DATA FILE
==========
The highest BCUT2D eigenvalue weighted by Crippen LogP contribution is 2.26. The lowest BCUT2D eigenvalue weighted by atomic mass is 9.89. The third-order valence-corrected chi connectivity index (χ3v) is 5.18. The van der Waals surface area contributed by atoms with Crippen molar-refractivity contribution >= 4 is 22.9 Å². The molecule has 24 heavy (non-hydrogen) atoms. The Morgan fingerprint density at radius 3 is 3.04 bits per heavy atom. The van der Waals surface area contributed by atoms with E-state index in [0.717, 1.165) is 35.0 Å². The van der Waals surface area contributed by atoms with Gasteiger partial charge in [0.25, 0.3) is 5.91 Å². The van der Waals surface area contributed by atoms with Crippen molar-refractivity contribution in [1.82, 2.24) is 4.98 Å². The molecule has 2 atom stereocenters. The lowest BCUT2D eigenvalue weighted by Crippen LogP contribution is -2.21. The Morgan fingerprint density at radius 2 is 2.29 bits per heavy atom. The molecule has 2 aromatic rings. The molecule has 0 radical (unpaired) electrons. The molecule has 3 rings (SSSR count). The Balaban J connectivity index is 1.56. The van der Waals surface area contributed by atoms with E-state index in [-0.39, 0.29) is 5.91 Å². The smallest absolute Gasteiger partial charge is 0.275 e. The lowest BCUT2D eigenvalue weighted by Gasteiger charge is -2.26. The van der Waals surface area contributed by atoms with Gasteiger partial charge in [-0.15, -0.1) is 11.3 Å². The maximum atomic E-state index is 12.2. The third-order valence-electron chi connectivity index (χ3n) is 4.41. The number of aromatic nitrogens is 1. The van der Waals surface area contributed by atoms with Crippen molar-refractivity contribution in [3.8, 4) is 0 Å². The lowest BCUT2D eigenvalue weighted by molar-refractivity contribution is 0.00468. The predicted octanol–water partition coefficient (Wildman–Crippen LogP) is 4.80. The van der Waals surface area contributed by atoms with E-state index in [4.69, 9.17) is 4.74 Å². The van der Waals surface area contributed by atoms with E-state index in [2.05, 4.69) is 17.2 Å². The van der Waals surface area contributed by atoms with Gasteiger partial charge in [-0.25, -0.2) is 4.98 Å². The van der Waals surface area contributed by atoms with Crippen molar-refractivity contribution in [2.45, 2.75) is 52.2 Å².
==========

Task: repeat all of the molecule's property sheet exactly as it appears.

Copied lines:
The highest BCUT2D eigenvalue weighted by Crippen LogP contribution is 2.26. The lowest BCUT2D eigenvalue weighted by atomic mass is 9.89. The third-order valence-corrected chi connectivity index (χ3v) is 5.18. The van der Waals surface area contributed by atoms with Crippen molar-refractivity contribution >= 4 is 22.9 Å². The molecule has 24 heavy (non-hydrogen) atoms. The Morgan fingerprint density at radius 3 is 3.04 bits per heavy atom. The van der Waals surface area contributed by atoms with E-state index in [0.717, 1.165) is 35.0 Å². The van der Waals surface area contributed by atoms with Gasteiger partial charge in [0.25, 0.3) is 5.91 Å². The van der Waals surface area contributed by atoms with Crippen molar-refractivity contribution in [1.82, 2.24) is 4.98 Å². The molecule has 2 atom stereocenters. The lowest BCUT2D eigenvalue weighted by Crippen LogP contribution is -2.21. The Morgan fingerprint density at radius 2 is 2.29 bits per heavy atom. The molecule has 2 aromatic rings. The molecule has 0 radical (unpaired) electrons. The molecule has 3 rings (SSSR count). The Balaban J connectivity index is 1.56. The van der Waals surface area contributed by atoms with E-state index in [-0.39, 0.29) is 5.91 Å². The smallest absolute Gasteiger partial charge is 0.275 e. The lowest BCUT2D eigenvalue weighted by Gasteiger charge is -2.26. The van der Waals surface area contributed by atoms with Gasteiger partial charge in [-0.15, -0.1) is 11.3 Å². The maximum atomic E-state index is 12.2. The third-order valence-electron chi connectivity index (χ3n) is 4.41. The number of aromatic nitrogens is 1. The van der Waals surface area contributed by atoms with Crippen molar-refractivity contribution in [3.8, 4) is 0 Å². The lowest BCUT2D eigenvalue weighted by molar-refractivity contribution is 0.00468. The predicted octanol–water partition coefficient (Wildman–Crippen LogP) is 4.80. The van der Waals surface area contributed by atoms with E-state index in [4.69, 9.17) is 4.74 Å². The van der Waals surface area contributed by atoms with E-state index in [2.05, 4.69) is 17.2 Å². The van der Waals surface area contributed by atoms with Gasteiger partial charge in [-0.25, -0.2) is 4.98 Å². The van der Waals surface area contributed by atoms with Crippen molar-refractivity contribution in [2.45, 2.75) is 52.2 Å².